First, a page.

Managing the influence of money on politics? a.k.a the problem with democracy (or at least one of them)
Can the influence of money and individual power on public policy be mitigated by structuring government power differently (e.g. isolating decision makers from financial and personal rewards, or setting up competing and overlapping nexuses of power)?
In order to find out whether the influence of money on policy can be mitigated by structuring government differently, we must know how money does in fact end up affecting policy. We will leave aside the question of whether said effect is beneficial or not. So, how exactly does wealth influence policy? One way is through controlling the media. Through controlling the media (if they indeed do so and it is to the detriment of the people), they influence people’s minds in ways that have nothing to do with the truth of the views that they propose (and much more to do with he intuitiveness of the ideas and the particular way it is presented). The problem then is with political power being in the hands of people who could be controlled in such a way. So of course, one problem with democracy is the voters themselves…
The other way that they could do it is to basically bribe politicians with campaign donations. But, in order for politicians to find this an acceptable trade, it must be the case that the campaign donation was able to benefit the politician more than supporting the bill would cost him. This means that either the cost of supporting the bil was relatively small or the benefit of the campaign donation was large or both. If the cost of supporting the bill was small, that means that either people were not paying attention, or the bill did not deviate too much from their political preferences. If the former, again, it’s the people’s own fault and they should be paying attention. If the latter, then there isn’t much influence exerted anyway. The politician would have supported the bill or something similar in any case because that is what his constituents prefer. On the other hand if the benefit of extra money is huge, this means that apart from getting the message out (which is in any case a relatively low cost endeavour), the additional money can influence people’s opinions by paying for slick campaign ads etc. Again even if there were no campaign ads, there is no reasonable expectation that people would choose correctly. Voters are still the problem. Gentlemen, is it me or is there a pattern emerging here…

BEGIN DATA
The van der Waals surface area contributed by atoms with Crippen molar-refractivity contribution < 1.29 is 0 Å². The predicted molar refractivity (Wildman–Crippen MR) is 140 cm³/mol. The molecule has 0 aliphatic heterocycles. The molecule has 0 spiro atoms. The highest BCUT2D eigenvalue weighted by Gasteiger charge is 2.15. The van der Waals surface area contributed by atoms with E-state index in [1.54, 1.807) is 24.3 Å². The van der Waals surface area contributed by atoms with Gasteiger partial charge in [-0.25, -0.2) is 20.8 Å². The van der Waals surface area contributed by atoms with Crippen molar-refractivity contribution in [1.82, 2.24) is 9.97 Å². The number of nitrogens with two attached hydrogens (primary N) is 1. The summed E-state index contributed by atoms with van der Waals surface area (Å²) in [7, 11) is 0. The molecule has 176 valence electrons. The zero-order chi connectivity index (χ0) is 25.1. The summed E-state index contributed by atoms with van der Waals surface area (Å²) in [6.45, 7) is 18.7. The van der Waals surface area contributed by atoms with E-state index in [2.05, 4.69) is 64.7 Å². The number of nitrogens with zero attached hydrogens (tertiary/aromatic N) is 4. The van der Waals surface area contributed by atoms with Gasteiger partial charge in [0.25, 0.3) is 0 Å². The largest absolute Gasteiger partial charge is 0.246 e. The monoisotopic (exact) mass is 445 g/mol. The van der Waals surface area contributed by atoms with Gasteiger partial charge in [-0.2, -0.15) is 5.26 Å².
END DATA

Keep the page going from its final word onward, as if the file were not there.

So, how do we deal with this? Let us just look at what solutions will be effective if implemented and leave aside issues of whether important liberties are violated.
1.One solution is to not have voters at all or just let only the less irrational people vote. In a technocracy or epistocracy, if you wanted to influence views, you would have to publish. Slick ads in the media or massaging of message would work to a far lesser extent.
2. Alternatively, a democracy could just remove an entire type of policy from democratic control and hand it over to an independent body like the Fed or enshrine a few rules into the constitution.
3. Since one of the big problems is that the existence of political campaigns makes such bribery attractive to both parties, getting rid of political campaigns (or sharply limiting them) would also sharply limit the marginal benefit conferred by adding money to a campaign. The perpetual campaign cycle and the large size of campaign coffers are closely related. The marginal benefit of the additional dollar does not diminish so much because more money just means that you can start campaigning earlier and gives you more staying power. The wealthier candidate can therefore afford to start earlier in order to make a more lasting impression. Competitors are forced to start campaigning earlier or they lose out. For this they need more money and the demand for campaign contributions from various sources including rich corporations increases. i.e. this creates an arms race. This is also why supply side interventions which increase the number and types of special interests are not going to reduce the effect of money on politics. It may end up changing the effect, but the effect of money on politics thus becomes larger as that gives politicians that many more sources of money and allows them to hold out for larger amounts if they want to.
Let us suppose that on the other hand, we imposed a time limit on political campaigns. No political campaigning more the six months before election day. This means that the marginal benefit of the additional dollar to the campaign drops very quickly. Hopefully this way, politicians can have meaningful conversations about policy as well.
Either kind of solution, when carried to an extreme completely eliminates democracy. If we disenfranchised all voters or we removed all issues from the consideration of democratic bodies and relegated them to some kind of constitutional rule or some independent technocratic body, there wouldn’t be any room for democratic decision-making. Similarly, democracies would collapse if no political campaigning was allowed. (At the very least Mr Isquith wouldn’t have anything to say *grin*)
Now, let’s bring back considerations of liberty etc. Many of you will find a lot of the above solutions morally appalling. Which of the above are the least appalling? Also, is this least appalling solution better than the status quo?